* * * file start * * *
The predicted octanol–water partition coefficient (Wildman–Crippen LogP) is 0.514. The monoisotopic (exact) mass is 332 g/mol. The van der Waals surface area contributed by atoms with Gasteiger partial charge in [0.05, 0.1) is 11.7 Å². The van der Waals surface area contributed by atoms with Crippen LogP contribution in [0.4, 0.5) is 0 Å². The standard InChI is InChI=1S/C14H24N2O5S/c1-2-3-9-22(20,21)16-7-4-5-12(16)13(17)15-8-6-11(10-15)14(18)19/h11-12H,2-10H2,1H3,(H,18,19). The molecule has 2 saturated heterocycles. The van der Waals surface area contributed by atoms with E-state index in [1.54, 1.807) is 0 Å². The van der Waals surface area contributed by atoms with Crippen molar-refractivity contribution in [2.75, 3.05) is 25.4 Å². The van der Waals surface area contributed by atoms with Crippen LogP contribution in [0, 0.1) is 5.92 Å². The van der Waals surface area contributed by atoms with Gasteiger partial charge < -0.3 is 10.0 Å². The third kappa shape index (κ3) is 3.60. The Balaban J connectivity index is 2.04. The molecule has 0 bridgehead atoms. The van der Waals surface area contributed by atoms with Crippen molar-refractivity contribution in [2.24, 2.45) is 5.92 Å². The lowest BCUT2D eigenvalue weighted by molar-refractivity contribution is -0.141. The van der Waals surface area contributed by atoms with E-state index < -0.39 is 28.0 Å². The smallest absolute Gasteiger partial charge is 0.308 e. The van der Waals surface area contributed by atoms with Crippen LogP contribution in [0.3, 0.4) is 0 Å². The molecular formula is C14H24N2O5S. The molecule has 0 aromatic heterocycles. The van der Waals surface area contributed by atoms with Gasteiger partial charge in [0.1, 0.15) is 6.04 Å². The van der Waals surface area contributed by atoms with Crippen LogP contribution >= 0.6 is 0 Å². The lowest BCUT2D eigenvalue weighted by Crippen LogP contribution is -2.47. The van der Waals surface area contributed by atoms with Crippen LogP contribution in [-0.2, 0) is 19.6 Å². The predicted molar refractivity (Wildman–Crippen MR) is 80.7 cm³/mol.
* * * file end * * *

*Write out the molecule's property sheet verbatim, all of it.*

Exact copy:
The predicted octanol–water partition coefficient (Wildman–Crippen LogP) is 0.514. The monoisotopic (exact) mass is 332 g/mol. The van der Waals surface area contributed by atoms with Gasteiger partial charge in [0.05, 0.1) is 11.7 Å². The van der Waals surface area contributed by atoms with Crippen LogP contribution in [0.4, 0.5) is 0 Å². The standard InChI is InChI=1S/C14H24N2O5S/c1-2-3-9-22(20,21)16-7-4-5-12(16)13(17)15-8-6-11(10-15)14(18)19/h11-12H,2-10H2,1H3,(H,18,19). The molecule has 2 saturated heterocycles. The van der Waals surface area contributed by atoms with E-state index in [1.54, 1.807) is 0 Å². The van der Waals surface area contributed by atoms with Crippen molar-refractivity contribution in [2.75, 3.05) is 25.4 Å². The van der Waals surface area contributed by atoms with Crippen LogP contribution in [0, 0.1) is 5.92 Å². The van der Waals surface area contributed by atoms with Gasteiger partial charge < -0.3 is 10.0 Å². The third kappa shape index (κ3) is 3.60. The Balaban J connectivity index is 2.04. The molecule has 0 bridgehead atoms. The van der Waals surface area contributed by atoms with Crippen molar-refractivity contribution in [2.24, 2.45) is 5.92 Å². The lowest BCUT2D eigenvalue weighted by molar-refractivity contribution is -0.141. The van der Waals surface area contributed by atoms with E-state index < -0.39 is 28.0 Å². The smallest absolute Gasteiger partial charge is 0.308 e. The van der Waals surface area contributed by atoms with Crippen LogP contribution in [0.3, 0.4) is 0 Å². The molecular formula is C14H24N2O5S. The molecule has 0 aromatic heterocycles. The van der Waals surface area contributed by atoms with Gasteiger partial charge in [0.1, 0.15) is 6.04 Å². The van der Waals surface area contributed by atoms with Crippen LogP contribution >= 0.6 is 0 Å². The lowest BCUT2D eigenvalue weighted by Crippen LogP contribution is -2.47. The van der Waals surface area contributed by atoms with Crippen LogP contribution in [-0.2, 0) is 19.6 Å². The predicted molar refractivity (Wildman–Crippen MR) is 80.7 cm³/mol.